As we were leaving town on the Sunday morning we had to give way at the roundabout closest to Ball Park to a Stalwart, which was the first I had seen of it at the event. The crew were wearing helmets and green army type clothing and looked the part. I am told that the owner drove it from Geelong, which is no small feat in a Stalwart!


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As I had an MV at Corowa this year I registered with KVE (the organising body). Below is a picture of what is included in the pack that is handed out to each registrant.
This year the pack included a vehicle prize voting form, programme, some discount vouchers for nearby businesses, a map of how to get to some of the scheduled locations, a Murray Region map, vehicle insurance advertising, a cling wrap cutter (will come in handy), large sticker, info about the Corowa remailer and a very nice metal plaque.


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Registration Pack.
Towing nearly 2 tonnes all the way to Corowa and back was a new experience for us and quite a learning event. We readily made from home to Bendigo in one day, but on the return from Corowa found that by the time we made Mildura we both were of the opinion we could not safely continue so overnighted there. On thinking about it we can only conclude that sleeping in strange beds does not provide the same amount of rest as in our own and thus we wore out sooner on the return journey.

As the Kettenkrad experience required most of my time and attention most of the photos that appear in this article are not mine and were provided by Rick S. and Jan T. My thanks to them.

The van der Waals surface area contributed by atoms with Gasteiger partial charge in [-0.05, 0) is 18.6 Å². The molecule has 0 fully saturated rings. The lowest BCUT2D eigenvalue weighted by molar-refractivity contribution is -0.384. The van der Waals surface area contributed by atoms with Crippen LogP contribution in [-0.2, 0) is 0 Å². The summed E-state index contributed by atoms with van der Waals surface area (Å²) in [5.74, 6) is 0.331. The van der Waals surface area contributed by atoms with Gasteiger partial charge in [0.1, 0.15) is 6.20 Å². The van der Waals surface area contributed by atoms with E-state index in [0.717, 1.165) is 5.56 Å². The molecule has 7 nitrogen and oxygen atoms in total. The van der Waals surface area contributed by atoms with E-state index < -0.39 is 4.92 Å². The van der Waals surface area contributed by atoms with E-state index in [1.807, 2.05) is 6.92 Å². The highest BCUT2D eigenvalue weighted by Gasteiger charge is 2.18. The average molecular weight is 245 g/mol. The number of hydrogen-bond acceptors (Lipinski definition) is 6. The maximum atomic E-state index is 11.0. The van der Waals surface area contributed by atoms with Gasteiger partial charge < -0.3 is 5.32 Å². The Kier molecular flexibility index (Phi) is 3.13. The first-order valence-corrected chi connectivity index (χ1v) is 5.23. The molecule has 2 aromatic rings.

Here is the list of attending vehicles registered with KVE:

Humber 1 ton
Vauxhall sedan
49 x Landrovers
Bedford Ql
2 x Ferret Scout Car
Saladin Armoured Car
FV 436
Norton Motorcycle & Side car
BSA Motorcycle
2 x BSA Motorcycle
Guy Quad Ant
Leyland Moke
Triumph Motorcycle
BSA B40 motorcycle
Fordson (exRAAF fire truck)
Albion A10
3 x Austin Champ
2 x Saracen
3 x BMW Sidecar
2 x Unimog
3 xHaflinger
3 x Zündapp motorcycle & Sidecar
Swiss bicycle
International Tipper
International AS-120
Ford Marmon-Herrington 3a with Limber and 25 pounder
Nash Car
Willys M38
Mack NM6
Kaiser Wrecker
Dodge T211 ½ ton pickup

Ford F100 Ambulance
Fargo Truck
International F1
Chev Yankee Joe
International A16 Tractor
International Acco
Dodge Command Car
Dodge T215 Carryall
Total of 193"small"
3 x White Scout Car
3 x Studebaker US6
62 x Jeep
3 x GPA
5 x Blitz
5 x Dodge Weapons Carrier
Yamaha Motorcycle
2 x Dodge M37
Indian 344 Motorcycle
Chev Long Range Dessert Group Truck
Rolls Royce Silver Cloud Sedan
Vanguard Phase 3 Sedan

That's it for 2011.